A Senate committee unanimously approved on Thursday by voice vote the nomination of a New York attorney who could become the first openly gay man to sit on the federal bench.
The Senate Judiciary Committee advanced to the floor following no discussion the nomination of J. Paul Oetken, whom President Obama tapped in January to become a U.S. district judge for the Southern District of New York.
Now that the panel has approved the Oetken nomination, it will head to the Senate floor, where support from 60 senators is needed for his confirmation. Senate Majority Harry Reid’s (D-Nev.) office didn’t respond on a short notice to request on a comment on when the nomination would see a floor vote.
Michael Cole-Schwartz, spokesperson for the Human Rights Campaign, said the support that Oetken enjoyed in committee shouldn’t come as a surprise.
“Unanimous approval in the committee is unsurprising given that Paul is such a highly qualified nominee.” Cole-Schwartz said. “We look forward to a successful floor vote, which will make him the first openly gay man to serve on an Article III federal court.”
Sen. Chuck Schumer (D-N.Y.), who recommended the Oetken nomination, praised the committee for approving his nomination as well as his recommended nomination of Paul Engelmeyer, whom Obama also appointed for a position on the U.S. District Court for the Southern District of New York.
“With today’s voice vote in the Judiciary Committee, J. Paul Oetken and Paul Engelmayer now face virtually certain confirmation on the Senate floor,” Schumer said. “Both Mr. Oetken and Mr. Engelmayer have the sterling credentials and distinguished record of service to make fine judges on the Southern District Bench, and I look forward to voting to confirm them as soon as possible.”
Oetken has practiced law at Debevoise and Plimpton, and since 2004, served as associate general counsel at Cablevision. From 1999 to 2001, Oetken was associate counsel to President Clinton and specialized in First Amendment issues, presidential appointments, ethics, civil rights, and legal policy.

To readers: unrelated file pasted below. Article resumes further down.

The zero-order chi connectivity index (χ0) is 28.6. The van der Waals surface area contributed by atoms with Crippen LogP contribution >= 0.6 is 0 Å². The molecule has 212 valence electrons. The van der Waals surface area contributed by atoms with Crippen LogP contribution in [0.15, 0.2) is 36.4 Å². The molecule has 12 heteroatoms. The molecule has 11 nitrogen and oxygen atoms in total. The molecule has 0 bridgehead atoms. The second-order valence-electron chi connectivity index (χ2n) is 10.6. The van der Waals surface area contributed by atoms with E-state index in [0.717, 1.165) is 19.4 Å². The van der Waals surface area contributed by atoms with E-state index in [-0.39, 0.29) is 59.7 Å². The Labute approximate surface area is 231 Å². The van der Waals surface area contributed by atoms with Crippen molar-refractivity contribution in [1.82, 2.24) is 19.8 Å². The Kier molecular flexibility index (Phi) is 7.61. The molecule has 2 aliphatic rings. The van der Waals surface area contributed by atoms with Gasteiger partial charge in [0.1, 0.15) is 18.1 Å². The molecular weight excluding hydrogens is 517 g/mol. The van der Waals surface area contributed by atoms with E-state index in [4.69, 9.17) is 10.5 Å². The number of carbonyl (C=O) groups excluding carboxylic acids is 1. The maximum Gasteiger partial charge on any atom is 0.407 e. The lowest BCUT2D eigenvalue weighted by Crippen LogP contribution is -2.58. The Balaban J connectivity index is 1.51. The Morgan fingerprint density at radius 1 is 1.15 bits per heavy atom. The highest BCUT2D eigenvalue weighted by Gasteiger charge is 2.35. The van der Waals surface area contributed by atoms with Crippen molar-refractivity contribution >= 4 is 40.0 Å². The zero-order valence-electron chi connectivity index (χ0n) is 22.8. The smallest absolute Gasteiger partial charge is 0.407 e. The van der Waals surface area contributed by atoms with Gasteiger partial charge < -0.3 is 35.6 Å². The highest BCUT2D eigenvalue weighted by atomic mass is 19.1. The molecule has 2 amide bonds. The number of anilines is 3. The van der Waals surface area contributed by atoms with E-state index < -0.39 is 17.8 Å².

Additionally, Oetken served in various capacities as an LGBT advocate. The nominee has been involved with Lambda Legal and the American Civil Liberties Union. Oetken also co-authored a U.S. Supreme Court friend-of-the-court brief in Lawrence v. Texas, which struck down sodomy laws throughout the country.
Oetken is one of two pending out male nominees before the Senate. Edmund Dumont was nominated by Obama also in January to serve as an appellate judge on the U.S. Court of Appeals for the Federal Circuit. Whichever nominee first receives the 60 votes needed for confirmation would be the first openly gay male to sit on the federal bench.
Last week, Obama nominated out lesbian Alison Nathan for another seat as a district judge for the Southern District of New York. She currently serves as special counsel to the solicitor general in the Office of the Attorney General of the State of New York.
While Oetken could become the first openly gay male to sit on the federal bench, he wouldn’t be the first openly LGBT person to serve as a federal judge. In 1994, President Clinton nominated Deborah Batts, an out lesbian, to serve as federal judge for the U.S. District Court of the Southern District of New York.
On Wednesday, Reuters reported that retired U.S. District Judge Vaughn Walker — who last year determined that California’s ban on same-sex marriage was unconstitutional — came out as gay to reporters and said he’s been in a long-term relationship with a physician for 10 years. However, Walker retired in February and wasn’t openly gay during his tenure on the bench.